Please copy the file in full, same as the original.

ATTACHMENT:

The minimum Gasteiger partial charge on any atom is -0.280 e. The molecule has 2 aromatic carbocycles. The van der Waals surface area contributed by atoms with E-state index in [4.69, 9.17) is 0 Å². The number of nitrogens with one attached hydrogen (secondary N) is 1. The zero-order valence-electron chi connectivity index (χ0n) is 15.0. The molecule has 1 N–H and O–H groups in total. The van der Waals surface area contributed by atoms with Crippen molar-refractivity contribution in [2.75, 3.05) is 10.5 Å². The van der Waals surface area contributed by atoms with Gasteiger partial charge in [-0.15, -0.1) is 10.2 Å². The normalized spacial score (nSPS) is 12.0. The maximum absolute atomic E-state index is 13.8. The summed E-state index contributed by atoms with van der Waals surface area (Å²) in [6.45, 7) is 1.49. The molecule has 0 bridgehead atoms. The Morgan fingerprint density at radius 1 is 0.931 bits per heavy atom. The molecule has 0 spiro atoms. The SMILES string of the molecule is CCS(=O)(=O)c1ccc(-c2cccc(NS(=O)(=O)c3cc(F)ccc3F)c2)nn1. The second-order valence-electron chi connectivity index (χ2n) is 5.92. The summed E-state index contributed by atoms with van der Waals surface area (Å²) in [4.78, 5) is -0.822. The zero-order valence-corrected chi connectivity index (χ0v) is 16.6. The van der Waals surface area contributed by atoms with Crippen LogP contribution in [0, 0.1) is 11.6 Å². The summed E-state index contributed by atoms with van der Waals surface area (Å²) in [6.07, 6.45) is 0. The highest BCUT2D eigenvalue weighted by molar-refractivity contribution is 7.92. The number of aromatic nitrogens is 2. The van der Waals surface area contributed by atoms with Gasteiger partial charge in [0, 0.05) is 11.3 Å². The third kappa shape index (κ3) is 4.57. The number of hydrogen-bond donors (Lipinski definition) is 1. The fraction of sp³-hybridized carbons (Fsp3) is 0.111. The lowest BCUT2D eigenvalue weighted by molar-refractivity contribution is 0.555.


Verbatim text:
The minimum Gasteiger partial charge on any atom is -0.280 e. The molecule has 2 aromatic carbocycles. The van der Waals surface area contributed by atoms with E-state index in [4.69, 9.17) is 0 Å². The number of nitrogens with one attached hydrogen (secondary N) is 1. The zero-order valence-electron chi connectivity index (χ0n) is 15.0. The molecule has 1 N–H and O–H groups in total. The van der Waals surface area contributed by atoms with Crippen molar-refractivity contribution in [2.75, 3.05) is 10.5 Å². The van der Waals surface area contributed by atoms with Gasteiger partial charge in [-0.15, -0.1) is 10.2 Å². The normalized spacial score (nSPS) is 12.0. The maximum absolute atomic E-state index is 13.8. The summed E-state index contributed by atoms with van der Waals surface area (Å²) in [6.45, 7) is 1.49. The molecule has 0 bridgehead atoms. The Morgan fingerprint density at radius 1 is 0.931 bits per heavy atom. The molecule has 0 spiro atoms. The SMILES string of the molecule is CCS(=O)(=O)c1ccc(-c2cccc(NS(=O)(=O)c3cc(F)ccc3F)c2)nn1. The second-order valence-electron chi connectivity index (χ2n) is 5.92. The summed E-state index contributed by atoms with van der Waals surface area (Å²) in [4.78, 5) is -0.822. The zero-order valence-corrected chi connectivity index (χ0v) is 16.6. The van der Waals surface area contributed by atoms with Crippen LogP contribution in [0, 0.1) is 11.6 Å². The summed E-state index contributed by atoms with van der Waals surface area (Å²) in [6.07, 6.45) is 0. The highest BCUT2D eigenvalue weighted by molar-refractivity contribution is 7.92. The number of aromatic nitrogens is 2. The van der Waals surface area contributed by atoms with Gasteiger partial charge in [0, 0.05) is 11.3 Å². The third kappa shape index (κ3) is 4.57. The number of hydrogen-bond donors (Lipinski definition) is 1. The fraction of sp³-hybridized carbons (Fsp3) is 0.111. The lowest BCUT2D eigenvalue weighted by molar-refractivity contribution is 0.555.